Warnock Steered $16 Million to Project That Benefited Co-Owner of Church’s Controversial Apartment Complex

Sen. Raphael Warnock (D., Ga.) / Getty Images
November 22, 2022

Georgia Democratic senator Raphael Warnock steered $16.4 million in federal earmarks to a project that benefited the co-owner of his controversial low-income apartment complex.

The funding was intended to construct a trail connecting a residential and commercial complex known as "Pittsburgh Yards" with other portions of Atlanta's BeltLine. The developer of Pittsburgh Yards is Columbia Ventures, part of the Columbia group of companies that co-owns and operates a low-income housing complex with Warnock's church.

The funding raises questions about whether Warnock's business relationship with Columbia had any bearing on his funding decision. Warnock did not respond to a request for comment.

Warnock's Ebenezer Baptist Church, where he serves as senior pastor and CEO, in 2005 "formed a partnership with Columbia Residential to rehabilitate [a] dilapidated high-rise" and turned the building into low-income apartments. Ebenezer and Columbia are co-owners of the business through a joint venture, with Ebenezer owning 99 percent and Columbia owning the remaining 1 percent, according to a state grant application filed by the entities in August.

Last November, Warnock and Sen. Jon Ossoff (D., Ga.) announced that they had helped secure the funding for the trail project, which would "construct approximately two miles of the Southside Trail component of the Atlanta BeltLine from Pittsburgh Yards to Boulevard Crossing Park."

"When we connect our communities with pedestrian and bike trails, we provide a pathway for residents to enjoy local green spaces and invest in small businesses," said Warnock in a press release. "We bolster social and economic mobility for hardworking Georgians when we make strong federal investments in projects like the Atlanta BeltLine, and I look forward to securing more infrastructure investments like this one for other vital transportation projects in Atlanta and across our state."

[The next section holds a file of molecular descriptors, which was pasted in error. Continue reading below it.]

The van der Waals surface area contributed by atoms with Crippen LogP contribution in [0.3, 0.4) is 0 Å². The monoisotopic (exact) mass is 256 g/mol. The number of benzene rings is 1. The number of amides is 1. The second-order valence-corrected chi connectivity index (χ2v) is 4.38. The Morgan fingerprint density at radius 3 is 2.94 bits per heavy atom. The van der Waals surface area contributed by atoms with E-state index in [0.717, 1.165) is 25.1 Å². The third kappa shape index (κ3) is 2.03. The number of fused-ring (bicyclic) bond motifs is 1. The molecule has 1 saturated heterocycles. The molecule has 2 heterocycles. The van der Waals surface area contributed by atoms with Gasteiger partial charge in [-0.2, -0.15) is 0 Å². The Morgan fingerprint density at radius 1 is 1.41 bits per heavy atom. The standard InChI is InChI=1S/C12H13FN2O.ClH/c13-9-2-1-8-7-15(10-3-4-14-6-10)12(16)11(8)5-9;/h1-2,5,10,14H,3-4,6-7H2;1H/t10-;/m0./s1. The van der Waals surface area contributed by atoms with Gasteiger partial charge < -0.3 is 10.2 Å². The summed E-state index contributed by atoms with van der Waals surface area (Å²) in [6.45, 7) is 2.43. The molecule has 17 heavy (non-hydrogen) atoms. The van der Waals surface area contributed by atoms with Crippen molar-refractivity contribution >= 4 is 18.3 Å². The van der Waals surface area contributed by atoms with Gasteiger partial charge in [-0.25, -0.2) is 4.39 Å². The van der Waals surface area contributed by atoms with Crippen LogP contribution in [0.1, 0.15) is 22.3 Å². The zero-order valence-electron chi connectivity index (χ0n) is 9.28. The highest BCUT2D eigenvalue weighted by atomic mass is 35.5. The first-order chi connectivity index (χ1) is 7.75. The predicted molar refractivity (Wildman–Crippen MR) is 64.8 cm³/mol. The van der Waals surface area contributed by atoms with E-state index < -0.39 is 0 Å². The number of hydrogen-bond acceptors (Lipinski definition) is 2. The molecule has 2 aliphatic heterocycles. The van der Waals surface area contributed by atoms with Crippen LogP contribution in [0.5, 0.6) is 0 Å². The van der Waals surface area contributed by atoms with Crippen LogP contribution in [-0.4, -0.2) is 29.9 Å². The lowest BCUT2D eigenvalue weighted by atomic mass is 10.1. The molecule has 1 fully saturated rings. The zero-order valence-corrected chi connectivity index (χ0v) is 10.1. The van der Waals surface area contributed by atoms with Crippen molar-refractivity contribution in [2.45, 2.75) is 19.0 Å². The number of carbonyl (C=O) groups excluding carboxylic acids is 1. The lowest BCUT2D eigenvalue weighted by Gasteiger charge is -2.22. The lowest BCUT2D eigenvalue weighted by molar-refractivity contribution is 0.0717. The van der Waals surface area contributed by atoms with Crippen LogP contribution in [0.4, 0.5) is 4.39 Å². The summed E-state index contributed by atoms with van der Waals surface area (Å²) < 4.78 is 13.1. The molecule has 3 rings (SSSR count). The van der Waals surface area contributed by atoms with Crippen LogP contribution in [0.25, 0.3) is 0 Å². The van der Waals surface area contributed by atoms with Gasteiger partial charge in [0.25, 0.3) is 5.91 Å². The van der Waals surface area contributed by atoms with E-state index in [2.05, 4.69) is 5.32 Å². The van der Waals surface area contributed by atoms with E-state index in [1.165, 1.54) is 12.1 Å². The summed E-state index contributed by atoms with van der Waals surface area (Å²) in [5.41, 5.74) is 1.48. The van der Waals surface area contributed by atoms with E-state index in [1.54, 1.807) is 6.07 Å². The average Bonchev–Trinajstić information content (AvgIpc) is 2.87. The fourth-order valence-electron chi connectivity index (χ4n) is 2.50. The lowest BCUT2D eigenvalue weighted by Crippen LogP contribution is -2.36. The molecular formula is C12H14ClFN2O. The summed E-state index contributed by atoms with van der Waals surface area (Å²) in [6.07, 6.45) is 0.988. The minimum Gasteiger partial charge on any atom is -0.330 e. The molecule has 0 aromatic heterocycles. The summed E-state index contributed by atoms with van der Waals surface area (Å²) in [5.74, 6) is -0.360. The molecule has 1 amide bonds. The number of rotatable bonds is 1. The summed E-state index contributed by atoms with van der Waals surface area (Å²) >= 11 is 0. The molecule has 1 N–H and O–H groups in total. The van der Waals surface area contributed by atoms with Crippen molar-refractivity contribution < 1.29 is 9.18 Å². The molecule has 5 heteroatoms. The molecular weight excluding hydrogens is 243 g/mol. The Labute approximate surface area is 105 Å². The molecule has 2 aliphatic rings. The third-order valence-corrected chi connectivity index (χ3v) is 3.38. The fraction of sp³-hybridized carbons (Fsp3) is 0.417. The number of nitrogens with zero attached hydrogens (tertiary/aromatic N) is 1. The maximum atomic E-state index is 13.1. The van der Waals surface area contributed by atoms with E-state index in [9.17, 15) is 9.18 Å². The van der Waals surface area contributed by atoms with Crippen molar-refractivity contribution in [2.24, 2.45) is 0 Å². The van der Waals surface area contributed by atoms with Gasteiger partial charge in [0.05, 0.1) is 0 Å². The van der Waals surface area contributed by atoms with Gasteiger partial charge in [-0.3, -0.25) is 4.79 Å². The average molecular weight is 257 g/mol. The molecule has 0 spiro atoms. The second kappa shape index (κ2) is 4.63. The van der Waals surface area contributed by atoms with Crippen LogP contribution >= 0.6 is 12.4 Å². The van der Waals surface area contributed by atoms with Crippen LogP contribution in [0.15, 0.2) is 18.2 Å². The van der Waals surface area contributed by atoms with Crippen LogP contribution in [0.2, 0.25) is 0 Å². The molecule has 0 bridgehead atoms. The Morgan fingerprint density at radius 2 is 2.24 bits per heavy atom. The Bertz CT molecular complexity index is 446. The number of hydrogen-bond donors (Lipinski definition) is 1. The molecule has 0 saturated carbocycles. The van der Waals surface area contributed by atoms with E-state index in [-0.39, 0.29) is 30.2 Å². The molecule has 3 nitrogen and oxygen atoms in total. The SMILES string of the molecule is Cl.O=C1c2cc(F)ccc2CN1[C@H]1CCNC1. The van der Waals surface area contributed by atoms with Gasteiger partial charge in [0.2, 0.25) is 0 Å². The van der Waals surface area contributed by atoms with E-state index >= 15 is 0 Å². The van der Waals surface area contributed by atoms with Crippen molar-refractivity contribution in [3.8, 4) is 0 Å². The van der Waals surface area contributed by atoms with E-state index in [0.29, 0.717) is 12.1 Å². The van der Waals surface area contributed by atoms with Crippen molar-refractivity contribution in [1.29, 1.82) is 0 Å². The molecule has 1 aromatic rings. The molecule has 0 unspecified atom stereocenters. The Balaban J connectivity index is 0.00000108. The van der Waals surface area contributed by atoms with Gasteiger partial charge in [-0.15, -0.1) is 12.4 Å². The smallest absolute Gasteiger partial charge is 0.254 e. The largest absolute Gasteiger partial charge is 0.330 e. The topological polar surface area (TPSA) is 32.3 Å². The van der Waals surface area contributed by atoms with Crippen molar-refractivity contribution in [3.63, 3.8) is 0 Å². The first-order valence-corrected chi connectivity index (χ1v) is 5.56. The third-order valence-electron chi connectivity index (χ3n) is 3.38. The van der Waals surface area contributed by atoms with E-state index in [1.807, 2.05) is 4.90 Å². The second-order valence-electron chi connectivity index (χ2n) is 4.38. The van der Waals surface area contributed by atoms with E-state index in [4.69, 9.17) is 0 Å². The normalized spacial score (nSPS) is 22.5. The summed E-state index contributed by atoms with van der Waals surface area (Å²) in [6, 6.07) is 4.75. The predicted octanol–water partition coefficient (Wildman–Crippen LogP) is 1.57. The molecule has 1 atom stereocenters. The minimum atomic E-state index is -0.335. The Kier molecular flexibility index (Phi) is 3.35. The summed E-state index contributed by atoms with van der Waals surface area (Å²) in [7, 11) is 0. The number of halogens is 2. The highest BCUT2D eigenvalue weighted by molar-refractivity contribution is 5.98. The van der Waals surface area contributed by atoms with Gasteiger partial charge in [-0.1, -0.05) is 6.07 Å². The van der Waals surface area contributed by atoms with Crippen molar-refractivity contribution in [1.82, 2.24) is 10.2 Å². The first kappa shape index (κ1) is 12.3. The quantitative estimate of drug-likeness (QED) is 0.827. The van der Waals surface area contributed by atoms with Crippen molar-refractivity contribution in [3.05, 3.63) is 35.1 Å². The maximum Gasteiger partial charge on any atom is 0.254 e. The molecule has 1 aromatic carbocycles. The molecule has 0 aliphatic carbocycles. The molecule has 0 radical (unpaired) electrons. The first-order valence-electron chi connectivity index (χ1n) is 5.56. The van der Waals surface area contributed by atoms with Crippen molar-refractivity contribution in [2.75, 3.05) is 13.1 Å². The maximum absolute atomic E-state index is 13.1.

Atlanta's BeltLine, which has been under construction since 2010, has been a lucrative project for property developers and led to a spike in property values. Columbia Residential and its sister company Columbia Ventures have worked on multiple developments along the trail, which when completed is supposed to loop around the city and connect neighborhoods through a light rail. The $16.4 million earmarked by Warnock, from the U.S. Department of Transportation, funded a "critical" segment of the trail that connected the "Eastside and Westside of the BeltLine" starting at Pittsburgh Yards, according to the Atlanta Business Chronicle.

One of the more ambitious projects is Pittsburgh Yards, a 31-acre mixed-use development that includes commercial and residential buildings. The property is owned by the Annie E. Casey Foundation and was developed in partnership with Columbia Ventures.

Columbia Ventures directed comment requests to the Casey Foundation, which directed comment requests to Pittsburgh Yards. Pittsburgh Yards said it couldn't comment for Columbia Ventures but said it didn't believe the funding was politically motivated.

"Pittsburgh Yards and the Annie E. Casey Foundation, the primary funder of Pittsburgh Yards, are nonpartisan entities and did not, nor would not, have conversations that are political in nature," said Betsy Helgager Hughes, a spokeswoman for Pittsburgh Yards. "We also do not provide comments or commentary regarding the position of other businesses."

Warnock's church apartment complex has become an issue in his race against Republican challenger Herschel Walker ahead of Georgia's Dec. 6 Senate runoff. Walker launched an ad campaign last week raising concerns about evictions and living conditions at the building.

Columbia Residential, which manages the apartments, has filed eviction proceedings since the start of the pandemic against over a dozen residents, including one tenant who owed just $28.55 in late rent, the Free Beacon first reported. The apartment building has also been hit with multiple city code violations over rodent and bug infestations, overflowing trash rooms, and mold issues, according to records obtained by the Free Beacon.